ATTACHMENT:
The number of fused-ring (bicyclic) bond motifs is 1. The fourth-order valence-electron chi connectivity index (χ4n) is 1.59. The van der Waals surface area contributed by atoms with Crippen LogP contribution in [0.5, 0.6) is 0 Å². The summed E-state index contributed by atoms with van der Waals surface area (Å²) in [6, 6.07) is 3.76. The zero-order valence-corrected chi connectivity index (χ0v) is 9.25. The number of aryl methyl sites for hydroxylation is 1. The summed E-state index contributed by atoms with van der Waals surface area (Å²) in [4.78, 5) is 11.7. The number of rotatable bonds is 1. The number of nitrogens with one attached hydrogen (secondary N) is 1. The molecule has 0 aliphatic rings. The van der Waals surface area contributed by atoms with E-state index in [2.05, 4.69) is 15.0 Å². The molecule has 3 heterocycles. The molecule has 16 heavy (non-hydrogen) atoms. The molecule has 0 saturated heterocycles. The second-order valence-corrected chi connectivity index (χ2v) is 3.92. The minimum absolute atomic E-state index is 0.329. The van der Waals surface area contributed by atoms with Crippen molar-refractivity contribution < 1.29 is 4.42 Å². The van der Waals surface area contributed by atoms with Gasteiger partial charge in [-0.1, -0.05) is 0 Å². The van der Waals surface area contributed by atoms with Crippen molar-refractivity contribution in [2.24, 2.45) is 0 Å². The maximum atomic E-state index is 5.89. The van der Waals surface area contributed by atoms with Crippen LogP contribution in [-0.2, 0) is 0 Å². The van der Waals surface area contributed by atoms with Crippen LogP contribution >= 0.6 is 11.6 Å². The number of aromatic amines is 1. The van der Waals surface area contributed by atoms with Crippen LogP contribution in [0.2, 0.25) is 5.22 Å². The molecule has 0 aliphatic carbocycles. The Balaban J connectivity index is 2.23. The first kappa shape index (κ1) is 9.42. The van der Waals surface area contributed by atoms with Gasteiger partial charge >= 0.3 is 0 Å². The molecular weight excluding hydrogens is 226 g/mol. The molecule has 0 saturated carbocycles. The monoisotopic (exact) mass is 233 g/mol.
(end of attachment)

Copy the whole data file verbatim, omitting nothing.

The number of fused-ring (bicyclic) bond motifs is 1. The fourth-order valence-electron chi connectivity index (χ4n) is 1.59. The van der Waals surface area contributed by atoms with Crippen LogP contribution in [0.5, 0.6) is 0 Å². The summed E-state index contributed by atoms with van der Waals surface area (Å²) in [6, 6.07) is 3.76. The zero-order valence-corrected chi connectivity index (χ0v) is 9.25. The number of aryl methyl sites for hydroxylation is 1. The summed E-state index contributed by atoms with van der Waals surface area (Å²) in [4.78, 5) is 11.7. The number of rotatable bonds is 1. The number of nitrogens with one attached hydrogen (secondary N) is 1. The molecule has 0 aliphatic rings. The van der Waals surface area contributed by atoms with E-state index in [2.05, 4.69) is 15.0 Å². The molecule has 3 heterocycles. The molecule has 16 heavy (non-hydrogen) atoms. The molecule has 0 saturated heterocycles. The second-order valence-corrected chi connectivity index (χ2v) is 3.92. The minimum absolute atomic E-state index is 0.329. The van der Waals surface area contributed by atoms with Crippen molar-refractivity contribution < 1.29 is 4.42 Å². The van der Waals surface area contributed by atoms with Gasteiger partial charge in [-0.1, -0.05) is 0 Å². The van der Waals surface area contributed by atoms with Crippen molar-refractivity contribution in [2.24, 2.45) is 0 Å². The maximum atomic E-state index is 5.89. The van der Waals surface area contributed by atoms with Crippen LogP contribution in [-0.2, 0) is 0 Å². The van der Waals surface area contributed by atoms with Crippen LogP contribution >= 0.6 is 11.6 Å². The number of aromatic amines is 1. The van der Waals surface area contributed by atoms with Crippen LogP contribution in [0.2, 0.25) is 5.22 Å². The molecule has 0 aliphatic carbocycles. The Balaban J connectivity index is 2.23. The first kappa shape index (κ1) is 9.42. The van der Waals surface area contributed by atoms with Gasteiger partial charge >= 0.3 is 0 Å². The molecular weight excluding hydrogens is 226 g/mol. The molecule has 0 saturated carbocycles. The monoisotopic (exact) mass is 233 g/mol.